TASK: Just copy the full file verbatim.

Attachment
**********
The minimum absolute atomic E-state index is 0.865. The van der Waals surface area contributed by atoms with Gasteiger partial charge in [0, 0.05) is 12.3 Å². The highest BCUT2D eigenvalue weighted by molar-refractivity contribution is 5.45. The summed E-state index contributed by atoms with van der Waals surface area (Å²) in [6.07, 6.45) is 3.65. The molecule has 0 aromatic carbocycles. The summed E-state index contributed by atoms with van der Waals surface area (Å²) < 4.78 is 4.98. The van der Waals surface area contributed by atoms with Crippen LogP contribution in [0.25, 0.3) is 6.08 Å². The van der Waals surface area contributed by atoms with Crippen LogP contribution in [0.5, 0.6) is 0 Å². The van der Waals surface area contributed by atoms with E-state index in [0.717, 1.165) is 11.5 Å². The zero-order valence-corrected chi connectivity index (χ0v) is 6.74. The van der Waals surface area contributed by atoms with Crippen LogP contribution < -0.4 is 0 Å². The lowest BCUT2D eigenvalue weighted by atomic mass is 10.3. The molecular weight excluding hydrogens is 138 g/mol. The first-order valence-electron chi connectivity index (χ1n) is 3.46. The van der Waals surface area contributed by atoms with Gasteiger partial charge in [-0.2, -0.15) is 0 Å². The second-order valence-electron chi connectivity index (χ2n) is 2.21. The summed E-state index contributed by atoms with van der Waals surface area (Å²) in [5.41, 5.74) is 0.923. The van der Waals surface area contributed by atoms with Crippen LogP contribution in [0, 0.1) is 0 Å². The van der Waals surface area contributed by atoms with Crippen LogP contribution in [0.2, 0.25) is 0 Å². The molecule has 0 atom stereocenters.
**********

The minimum absolute atomic E-state index is 0.865. The van der Waals surface area contributed by atoms with Gasteiger partial charge in [0, 0.05) is 12.3 Å². The highest BCUT2D eigenvalue weighted by molar-refractivity contribution is 5.45. The summed E-state index contributed by atoms with van der Waals surface area (Å²) in [6.07, 6.45) is 3.65. The molecule has 0 aromatic carbocycles. The summed E-state index contributed by atoms with van der Waals surface area (Å²) < 4.78 is 4.98. The van der Waals surface area contributed by atoms with Crippen LogP contribution in [0.25, 0.3) is 6.08 Å². The van der Waals surface area contributed by atoms with Crippen LogP contribution in [0.5, 0.6) is 0 Å². The van der Waals surface area contributed by atoms with E-state index in [0.717, 1.165) is 11.5 Å². The zero-order valence-corrected chi connectivity index (χ0v) is 6.74. The van der Waals surface area contributed by atoms with Crippen LogP contribution < -0.4 is 0 Å². The lowest BCUT2D eigenvalue weighted by atomic mass is 10.3. The molecular weight excluding hydrogens is 138 g/mol. The first-order valence-electron chi connectivity index (χ1n) is 3.46. The van der Waals surface area contributed by atoms with Gasteiger partial charge in [-0.2, -0.15) is 0 Å². The second-order valence-electron chi connectivity index (χ2n) is 2.21. The summed E-state index contributed by atoms with van der Waals surface area (Å²) in [5.41, 5.74) is 0.923. The van der Waals surface area contributed by atoms with Crippen LogP contribution in [0, 0.1) is 0 Å². The van der Waals surface area contributed by atoms with Crippen LogP contribution in [0.2, 0.25) is 0 Å². The molecule has 0 atom stereocenters.